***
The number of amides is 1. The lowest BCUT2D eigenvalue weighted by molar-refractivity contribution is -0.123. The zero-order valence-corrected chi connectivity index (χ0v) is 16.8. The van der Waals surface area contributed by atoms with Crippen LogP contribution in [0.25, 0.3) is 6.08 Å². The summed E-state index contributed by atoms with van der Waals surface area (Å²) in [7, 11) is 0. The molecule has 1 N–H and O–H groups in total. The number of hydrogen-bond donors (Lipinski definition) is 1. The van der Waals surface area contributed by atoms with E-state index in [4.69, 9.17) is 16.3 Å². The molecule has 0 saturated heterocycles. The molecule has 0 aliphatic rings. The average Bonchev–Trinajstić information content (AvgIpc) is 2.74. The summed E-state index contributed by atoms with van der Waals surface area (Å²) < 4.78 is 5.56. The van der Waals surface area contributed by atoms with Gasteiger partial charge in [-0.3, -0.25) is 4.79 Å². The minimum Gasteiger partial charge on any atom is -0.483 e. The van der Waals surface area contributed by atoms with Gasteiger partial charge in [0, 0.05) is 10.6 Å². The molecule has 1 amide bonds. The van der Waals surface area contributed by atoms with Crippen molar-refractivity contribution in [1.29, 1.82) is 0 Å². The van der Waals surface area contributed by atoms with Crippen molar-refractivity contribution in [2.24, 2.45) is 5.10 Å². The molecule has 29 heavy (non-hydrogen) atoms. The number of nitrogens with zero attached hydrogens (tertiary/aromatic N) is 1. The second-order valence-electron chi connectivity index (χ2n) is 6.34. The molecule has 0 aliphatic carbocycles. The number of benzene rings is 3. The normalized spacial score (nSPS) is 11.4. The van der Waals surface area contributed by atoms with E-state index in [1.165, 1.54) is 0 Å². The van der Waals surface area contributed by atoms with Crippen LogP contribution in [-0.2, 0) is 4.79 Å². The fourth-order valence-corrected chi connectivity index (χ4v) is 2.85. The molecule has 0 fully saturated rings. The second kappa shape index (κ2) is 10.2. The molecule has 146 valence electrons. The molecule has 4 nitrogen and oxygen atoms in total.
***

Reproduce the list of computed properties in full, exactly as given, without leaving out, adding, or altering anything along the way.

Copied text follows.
The number of amides is 1. The lowest BCUT2D eigenvalue weighted by molar-refractivity contribution is -0.123. The zero-order valence-corrected chi connectivity index (χ0v) is 16.8. The van der Waals surface area contributed by atoms with Crippen LogP contribution in [0.25, 0.3) is 6.08 Å². The summed E-state index contributed by atoms with van der Waals surface area (Å²) in [7, 11) is 0. The molecule has 1 N–H and O–H groups in total. The number of hydrogen-bond donors (Lipinski definition) is 1. The van der Waals surface area contributed by atoms with E-state index in [4.69, 9.17) is 16.3 Å². The molecule has 0 saturated heterocycles. The molecule has 0 aliphatic rings. The average Bonchev–Trinajstić information content (AvgIpc) is 2.74. The summed E-state index contributed by atoms with van der Waals surface area (Å²) < 4.78 is 5.56. The van der Waals surface area contributed by atoms with Gasteiger partial charge in [-0.3, -0.25) is 4.79 Å². The minimum Gasteiger partial charge on any atom is -0.483 e. The van der Waals surface area contributed by atoms with Gasteiger partial charge in [0, 0.05) is 10.6 Å². The molecule has 1 amide bonds. The van der Waals surface area contributed by atoms with Crippen molar-refractivity contribution in [1.29, 1.82) is 0 Å². The van der Waals surface area contributed by atoms with Crippen molar-refractivity contribution in [2.24, 2.45) is 5.10 Å². The molecule has 29 heavy (non-hydrogen) atoms. The number of nitrogens with zero attached hydrogens (tertiary/aromatic N) is 1. The second-order valence-electron chi connectivity index (χ2n) is 6.34. The molecule has 0 aliphatic carbocycles. The number of benzene rings is 3. The normalized spacial score (nSPS) is 11.4. The van der Waals surface area contributed by atoms with E-state index in [1.165, 1.54) is 0 Å². The van der Waals surface area contributed by atoms with Crippen LogP contribution in [-0.2, 0) is 4.79 Å². The fourth-order valence-corrected chi connectivity index (χ4v) is 2.85. The molecule has 0 fully saturated rings. The second kappa shape index (κ2) is 10.2. The molecule has 146 valence electrons. The molecule has 4 nitrogen and oxygen atoms in total.